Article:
Basically, it seems that people get all bent out of shape when their
assumptions about money are violated. Seeing as you two have mentioned
Liberty Dollars, I thought I'd mention the micro-economic perspective.
It hinges on a theory about the relationship between currency and
wealth, which I will now spend two skipable paragraphs on.
There are dollars, and there are dollar bills. One bill in a million
is fake, which means that a dollar bill is actually worth 99.9999
cents. (Actually, the fake bills are generally larger denominations,
but that's the idea.) But if all funny money were instantly
recognizable by all and torn up tomorrow, a few people would take a
loss but the bills would again be worth exactly one dollar. That is,
the remaining bills would have slightly more buying power in
accordance with the change in scarcity. The effect is more pronounced
the greater is the local circulation of counterfeit bills.
The underlying problem with counterfeit is that it devalues the
currency. People don't want their currency devalued, so they arrange
to reject and seize counterfeit bills at key points in the cash cycle
such as banks. As a result, anyone who accepts funny money will
ultimately take an economic loss unless they successfully recirculate
it. (This can happen by accident.) This arrangement causes anyone who
creates and passes a fake bill to be stealing buying power from the
last person to accept the bill before it reaches a currency validation
checkpoint. There is also a great sense of unfairness that some
private party can create money without corresponding wealth. For both
reasons, the penalty for counterfeit is harsh.
Liberty Dollars (and things like them) are a subtle issue. Clearly,
they are not counterfeit, because they make no attempt to masquerade
as standard currency. However, there is still that same appearance (in
some minds) that someone is creating money without wealth, and
furthermore, as zeolots promote the widespread acceptability of these
alternative currencies, the notes take on an economic effect similar
to that of counterfeit. They increase the cash supply artificially,
The banks dishonor them for obvious reasons, and merchants don't
generally have wherewithal to make the conversion to standard funds.
In truth, the only difference between baseball cards and counterfeit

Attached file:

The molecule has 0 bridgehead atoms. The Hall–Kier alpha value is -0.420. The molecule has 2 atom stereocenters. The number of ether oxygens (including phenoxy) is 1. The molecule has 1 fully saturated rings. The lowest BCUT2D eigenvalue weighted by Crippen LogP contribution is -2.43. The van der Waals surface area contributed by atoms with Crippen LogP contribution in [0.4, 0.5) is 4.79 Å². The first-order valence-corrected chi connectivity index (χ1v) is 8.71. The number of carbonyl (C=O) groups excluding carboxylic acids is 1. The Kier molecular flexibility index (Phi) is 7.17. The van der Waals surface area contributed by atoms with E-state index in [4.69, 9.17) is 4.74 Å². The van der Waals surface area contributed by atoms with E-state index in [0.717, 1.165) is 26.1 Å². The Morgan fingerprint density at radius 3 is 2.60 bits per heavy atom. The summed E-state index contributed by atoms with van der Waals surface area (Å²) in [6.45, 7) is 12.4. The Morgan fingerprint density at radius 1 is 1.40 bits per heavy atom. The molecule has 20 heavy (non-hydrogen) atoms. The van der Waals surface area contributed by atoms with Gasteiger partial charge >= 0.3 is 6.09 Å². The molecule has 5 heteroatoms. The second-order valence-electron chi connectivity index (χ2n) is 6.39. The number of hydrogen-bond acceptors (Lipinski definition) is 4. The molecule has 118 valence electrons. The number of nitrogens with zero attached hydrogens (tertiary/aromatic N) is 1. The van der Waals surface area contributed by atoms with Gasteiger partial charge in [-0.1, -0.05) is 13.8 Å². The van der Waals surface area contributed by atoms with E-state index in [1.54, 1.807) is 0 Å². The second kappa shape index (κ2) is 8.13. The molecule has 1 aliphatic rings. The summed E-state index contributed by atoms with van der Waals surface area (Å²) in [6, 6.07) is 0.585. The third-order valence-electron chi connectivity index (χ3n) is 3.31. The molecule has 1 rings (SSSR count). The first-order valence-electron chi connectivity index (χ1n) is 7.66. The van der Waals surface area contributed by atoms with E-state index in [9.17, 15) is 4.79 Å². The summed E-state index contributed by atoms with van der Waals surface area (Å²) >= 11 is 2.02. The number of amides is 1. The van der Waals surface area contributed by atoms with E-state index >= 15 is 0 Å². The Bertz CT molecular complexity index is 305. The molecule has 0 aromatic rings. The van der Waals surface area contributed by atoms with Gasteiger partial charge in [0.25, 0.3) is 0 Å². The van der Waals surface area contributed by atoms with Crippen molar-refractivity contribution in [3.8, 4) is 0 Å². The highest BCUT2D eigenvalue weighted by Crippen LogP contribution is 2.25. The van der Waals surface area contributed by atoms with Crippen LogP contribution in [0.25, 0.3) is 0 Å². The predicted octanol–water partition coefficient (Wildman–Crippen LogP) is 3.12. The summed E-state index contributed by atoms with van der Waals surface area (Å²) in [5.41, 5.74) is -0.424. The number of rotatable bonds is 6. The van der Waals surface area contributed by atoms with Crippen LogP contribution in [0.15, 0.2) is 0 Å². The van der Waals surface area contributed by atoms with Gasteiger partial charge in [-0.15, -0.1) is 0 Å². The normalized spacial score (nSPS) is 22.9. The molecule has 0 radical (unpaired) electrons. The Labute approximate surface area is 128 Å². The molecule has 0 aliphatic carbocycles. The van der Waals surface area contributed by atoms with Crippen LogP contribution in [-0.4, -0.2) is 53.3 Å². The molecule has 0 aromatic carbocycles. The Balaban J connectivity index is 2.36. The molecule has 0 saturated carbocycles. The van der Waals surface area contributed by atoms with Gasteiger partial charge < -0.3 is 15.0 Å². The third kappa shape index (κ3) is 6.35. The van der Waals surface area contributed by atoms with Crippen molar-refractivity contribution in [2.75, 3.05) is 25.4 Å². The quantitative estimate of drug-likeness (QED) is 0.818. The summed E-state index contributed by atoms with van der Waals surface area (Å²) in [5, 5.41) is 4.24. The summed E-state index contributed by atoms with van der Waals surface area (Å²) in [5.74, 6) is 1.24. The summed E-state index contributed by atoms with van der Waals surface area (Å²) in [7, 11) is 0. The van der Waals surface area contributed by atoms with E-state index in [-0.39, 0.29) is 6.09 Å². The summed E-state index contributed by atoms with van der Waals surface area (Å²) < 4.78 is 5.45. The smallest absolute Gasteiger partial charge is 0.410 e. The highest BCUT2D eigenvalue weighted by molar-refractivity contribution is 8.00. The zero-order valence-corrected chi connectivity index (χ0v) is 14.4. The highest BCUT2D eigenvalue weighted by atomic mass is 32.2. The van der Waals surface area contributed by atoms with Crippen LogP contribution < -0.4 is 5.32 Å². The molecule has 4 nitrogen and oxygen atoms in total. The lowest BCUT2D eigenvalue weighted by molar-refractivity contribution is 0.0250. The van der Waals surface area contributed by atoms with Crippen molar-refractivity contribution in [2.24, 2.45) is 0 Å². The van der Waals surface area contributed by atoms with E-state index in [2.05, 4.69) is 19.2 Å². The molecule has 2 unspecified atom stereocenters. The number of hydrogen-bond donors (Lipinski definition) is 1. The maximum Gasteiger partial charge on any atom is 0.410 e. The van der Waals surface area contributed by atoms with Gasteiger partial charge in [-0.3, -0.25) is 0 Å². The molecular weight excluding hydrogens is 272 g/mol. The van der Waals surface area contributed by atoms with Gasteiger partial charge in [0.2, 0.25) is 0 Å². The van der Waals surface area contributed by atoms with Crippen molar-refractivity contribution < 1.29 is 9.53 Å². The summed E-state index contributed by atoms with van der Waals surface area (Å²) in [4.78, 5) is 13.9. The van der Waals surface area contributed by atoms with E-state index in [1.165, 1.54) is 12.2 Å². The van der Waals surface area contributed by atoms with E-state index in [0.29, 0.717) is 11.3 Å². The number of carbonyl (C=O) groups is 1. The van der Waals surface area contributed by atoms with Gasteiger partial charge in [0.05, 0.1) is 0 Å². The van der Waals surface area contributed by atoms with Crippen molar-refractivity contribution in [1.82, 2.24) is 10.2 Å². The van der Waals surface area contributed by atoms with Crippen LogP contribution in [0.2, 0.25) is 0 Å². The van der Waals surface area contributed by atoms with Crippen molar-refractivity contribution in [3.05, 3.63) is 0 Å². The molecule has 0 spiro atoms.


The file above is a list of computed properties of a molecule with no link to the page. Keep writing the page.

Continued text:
currency is that nobody tries to buy beer with them. They have almost
no intrinsic value and plenty of speculative value, but most
importantly, they have no face value.
If you really want to muck with the system, see if you can pay for
things using postage stamps. Once you buy your stamp, the postal
service has the use of your original cash. But if you can extract
gains from trade using those stamps as a medium of exchange, then you
retain your use of the face value of the stamps for as long as you
have them. In short, you've duplicated money until someone slaps that
bad boy on an envelope, which is the inherent economic value backing
the stamp. Get more than a few people doing this, and you might spawn
an investigation. or at least some serious head-scratching in high
His observations do coincide with some of my experiences trading in ALD. There's always someone on the sidelines who's just certain there's a scam going on here somewhere.
It's also interesting to note that the US government would have to crack down on stamp usage as 'current money' if they were consistent in their interpretation of law. This would put the government in the interesting situation of having to crack down on exchanges of a federal document (stamps) because it cuts into the value of another federal document (dollars).
...Which is just as logical and consistent as outlawing tobacco usage while funding it's production at the agricultural level. Your federal government at work.